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Saturday, July 07, 2012


by W.F. Lantry

Outside the heat continues,
unnatural even for July,
even for this place,
while inside the modified air
suggests the unreal is possible.

when I held the exploded branch of a Sycamore in my hand,
I could still see the veins,
and along the edge between bark and wood,
found traces of the storm's lightning.

Yet butterflies continue to circle three cherry trees near the house,
deer go by at evening, slowly grazing,
as if the world were eternal,
as if the unchanging constellations were unsurprised
by the transformations of this earth.

How many of us have been given this gift:
to stand at our open door,
gazing at the illuminated altering sky,
at the exact moment of its weightless change?

I felt all my past experience prepared my understanding then,
pigtails of clouds predicting tornadoes,
the sounds of approaching trains,
a particular shade of green in the bolt-lit night sky,
and all the cyclones, hurricane winds and bands of rain returned to me,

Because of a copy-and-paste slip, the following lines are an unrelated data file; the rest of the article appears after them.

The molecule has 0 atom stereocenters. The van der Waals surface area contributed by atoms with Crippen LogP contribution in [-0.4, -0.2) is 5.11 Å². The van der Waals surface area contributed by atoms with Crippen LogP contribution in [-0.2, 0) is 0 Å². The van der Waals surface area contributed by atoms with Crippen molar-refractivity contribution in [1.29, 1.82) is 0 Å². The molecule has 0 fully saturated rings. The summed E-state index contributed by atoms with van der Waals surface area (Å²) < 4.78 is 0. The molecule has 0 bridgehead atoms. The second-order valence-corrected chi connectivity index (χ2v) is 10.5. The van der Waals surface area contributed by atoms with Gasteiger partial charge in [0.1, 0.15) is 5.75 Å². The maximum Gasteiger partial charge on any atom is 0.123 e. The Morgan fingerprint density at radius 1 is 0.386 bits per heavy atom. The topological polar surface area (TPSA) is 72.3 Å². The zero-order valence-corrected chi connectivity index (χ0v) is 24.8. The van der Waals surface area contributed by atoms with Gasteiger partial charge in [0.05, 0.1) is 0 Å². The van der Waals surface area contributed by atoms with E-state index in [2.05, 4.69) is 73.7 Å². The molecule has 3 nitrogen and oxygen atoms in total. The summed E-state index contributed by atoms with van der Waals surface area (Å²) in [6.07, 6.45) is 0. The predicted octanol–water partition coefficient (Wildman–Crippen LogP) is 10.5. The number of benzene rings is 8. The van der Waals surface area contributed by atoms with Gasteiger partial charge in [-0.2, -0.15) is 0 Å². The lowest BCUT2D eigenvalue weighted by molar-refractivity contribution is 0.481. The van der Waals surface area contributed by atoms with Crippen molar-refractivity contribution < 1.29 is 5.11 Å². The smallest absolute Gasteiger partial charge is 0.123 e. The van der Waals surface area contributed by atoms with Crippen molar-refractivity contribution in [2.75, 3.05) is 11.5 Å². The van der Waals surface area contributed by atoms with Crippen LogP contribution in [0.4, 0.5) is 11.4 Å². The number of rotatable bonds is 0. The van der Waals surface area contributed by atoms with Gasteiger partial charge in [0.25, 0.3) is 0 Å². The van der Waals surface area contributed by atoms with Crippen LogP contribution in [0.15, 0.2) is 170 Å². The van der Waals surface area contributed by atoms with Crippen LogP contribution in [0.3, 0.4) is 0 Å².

and I remembered walking as the eyes passed over,
the strange particular calm,
even as we could see the other dark eyewall approaching.

At that moment of gazing
the air was so humid I felt almost underwater,
looking up through sea-green swells
at incandescent clouds swirling past in waves.

Yet just as I understood none of us are immune,
not even the earth,
she asked me to come back inside,
to close the door,
to live a while longer in the cool mechanical breeze.
And I did: I even slept within it.

But I woke again to that single moment,
it returns to me as I stand at the floodplain's edge,
where the giant Sycamore stands broken,
branches and bark and dried green leaves scattered
over both lawn and riverbank,
where the deer still walk,
and butterflies even now resume their dance.

W.F. Lantry, a native of San Diego, received his Maîtrise from L’Université de Nice and holds a PhD in Literature and Creative Writing from the University of Houston. His poetry collections are The Structure of Desire (Little Red Tree 2012) and a chapbook, The Language of Birds (Finishing Line Pres 2011). Recent honors include the National Hackney Literary Award in Poetry, CutBank Patricia Goedicke Prize, Lindberg Foundation International Poetry for Peace Prize (in Israel), and in 2012 the Old Red Kimono and Potomac Review Poetry Prizes. His work has appeared in The Valparaiso Fiction Review, Asian Cha, Gulf Coast and Aesthetica. He currently works in Washington, DC, and is a contributing editor of Umbrella: A Journal of Poetry & Kindred Prose.